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    There's nothing wrong with MCs with mental disorders. I think virtually all of mine have, ranging from mild OCD to some interesting cocktails of insanity stew. However, I would stress that you should avoid the Hollywood insanity trope, which is just throwing out the label so as to excuse bad characterisation. In Hollywood thinking, if a character does something a little out there that they normally wouldn't, or has one personality trait in extreme (i.e., sadism) then you can just call them insane and avoid all that 'characterisation' that writers bang on about. That doesn't translate so well to books - it sticks out like a sore thumb, and your character turns out dull as dishwater.

    Also, if you're writing a mental illness that's fairly well-known to the public, such as manic depression or psychosis, make sure you do sufficient research so as to portray it accurately. Personal experience helps greatly with this, but if that fails then lingering on forums for people with the disorder for extended periods of time should allow you to soak up all the information you need. Before you jump in to declaring that your main character has a mental illness, you should check for yourself whether you think he does. The only part of your MC that seems explicitly insane is him talking to hallucinations, and that's only if he genuinely believes they're there - other disorders that cause 'imaginary friends' in adults who don't really believe they're there but talk to them anyway don't tend to affect personality as a whole. Psychosis may be something worth looking into.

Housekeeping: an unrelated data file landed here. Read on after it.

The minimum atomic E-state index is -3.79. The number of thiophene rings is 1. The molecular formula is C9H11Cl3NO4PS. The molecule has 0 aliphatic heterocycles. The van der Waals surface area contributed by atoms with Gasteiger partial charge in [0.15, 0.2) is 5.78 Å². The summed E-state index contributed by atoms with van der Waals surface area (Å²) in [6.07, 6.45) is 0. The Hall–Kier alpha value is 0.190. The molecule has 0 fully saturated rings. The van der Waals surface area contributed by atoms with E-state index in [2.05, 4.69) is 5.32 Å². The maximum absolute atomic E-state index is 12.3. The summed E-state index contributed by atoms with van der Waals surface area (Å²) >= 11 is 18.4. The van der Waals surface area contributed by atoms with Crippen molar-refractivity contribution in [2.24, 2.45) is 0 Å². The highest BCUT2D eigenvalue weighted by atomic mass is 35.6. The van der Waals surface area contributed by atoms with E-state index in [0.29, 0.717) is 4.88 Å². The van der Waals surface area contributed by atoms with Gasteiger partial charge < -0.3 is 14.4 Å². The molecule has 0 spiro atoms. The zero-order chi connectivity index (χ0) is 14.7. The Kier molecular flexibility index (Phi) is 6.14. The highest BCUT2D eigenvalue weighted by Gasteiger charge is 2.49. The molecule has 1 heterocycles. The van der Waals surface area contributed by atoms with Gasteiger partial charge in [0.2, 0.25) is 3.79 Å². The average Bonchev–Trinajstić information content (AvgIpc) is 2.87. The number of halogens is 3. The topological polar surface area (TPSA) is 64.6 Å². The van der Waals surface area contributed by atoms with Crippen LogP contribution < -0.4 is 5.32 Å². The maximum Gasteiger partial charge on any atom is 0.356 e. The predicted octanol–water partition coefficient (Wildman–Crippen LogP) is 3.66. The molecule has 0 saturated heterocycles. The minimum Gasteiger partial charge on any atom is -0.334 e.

8. jazzabel
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    jazzabel Contributing Member Contributor

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    Like others have pointed out, it might be that your character is inconsistent. Certainly, I couldn't make head or tails of it when I read your description, it isn't really consistent with any one mental disorder, it seems like a hodge-podge. Of course, I haven't read it so can't tell for sure.